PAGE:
Divergence is by no means the only possible tendency in language evolution. Johannes Schmidt, introduced a "wave" model in which linguistic changes spared like waves, leading ultimately to convergence; that is, growing similarity among languages that were initially quite different.

  Today, however, most linguists think primarily in terms of linguistic family trees. It is necessary to construct some explicit models of how language change might occur according to a process-based view. There are four main classes of models.

  The first is the process of initial colonization, by which an uninhabited territory becomes populated; its language naturally becomes that of the colonizers. Second are processes of divergence, such as the linguistic divergence arising form separation or isolation mentioned above in relation to early models of the Indo-European languages. The third group of models is based on processes of linguistic convergence. The wave model, formulated by Schmidt in the 1870's, is an example, but convergence methods have not generally found favour among linguists.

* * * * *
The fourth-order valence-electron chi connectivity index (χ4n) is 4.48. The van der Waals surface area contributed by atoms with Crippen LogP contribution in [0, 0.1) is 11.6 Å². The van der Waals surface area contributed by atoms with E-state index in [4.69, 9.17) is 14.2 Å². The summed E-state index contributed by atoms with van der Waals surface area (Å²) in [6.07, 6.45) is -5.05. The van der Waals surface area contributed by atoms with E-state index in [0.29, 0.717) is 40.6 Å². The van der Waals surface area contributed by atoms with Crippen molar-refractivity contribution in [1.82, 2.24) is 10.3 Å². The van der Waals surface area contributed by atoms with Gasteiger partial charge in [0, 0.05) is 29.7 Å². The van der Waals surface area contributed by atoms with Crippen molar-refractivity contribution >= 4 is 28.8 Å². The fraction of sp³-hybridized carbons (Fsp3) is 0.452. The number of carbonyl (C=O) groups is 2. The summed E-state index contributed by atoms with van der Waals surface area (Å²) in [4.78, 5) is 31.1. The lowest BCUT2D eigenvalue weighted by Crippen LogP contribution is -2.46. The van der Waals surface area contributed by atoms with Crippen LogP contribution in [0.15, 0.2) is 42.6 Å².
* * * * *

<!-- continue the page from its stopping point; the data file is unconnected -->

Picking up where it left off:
Now, the slow and rather static operation of these processes is complicated by another factor: linguistic replacement. That factor provides the basis for a fourth class of models. In many areas of the world the languages initially spoken by the indigenous people have come to be replaced, fully or partially, by languages spoken by people coming from outside. Were it not for this large complicating factor, the world's linguistic history could be faithfully described by the initial distribution of Homo Sapiens, followed by the gradual, ling-term workings of divergence and convergence. So linguistic replacement also has a key role to play in explaining the origins of the Indo-European languages.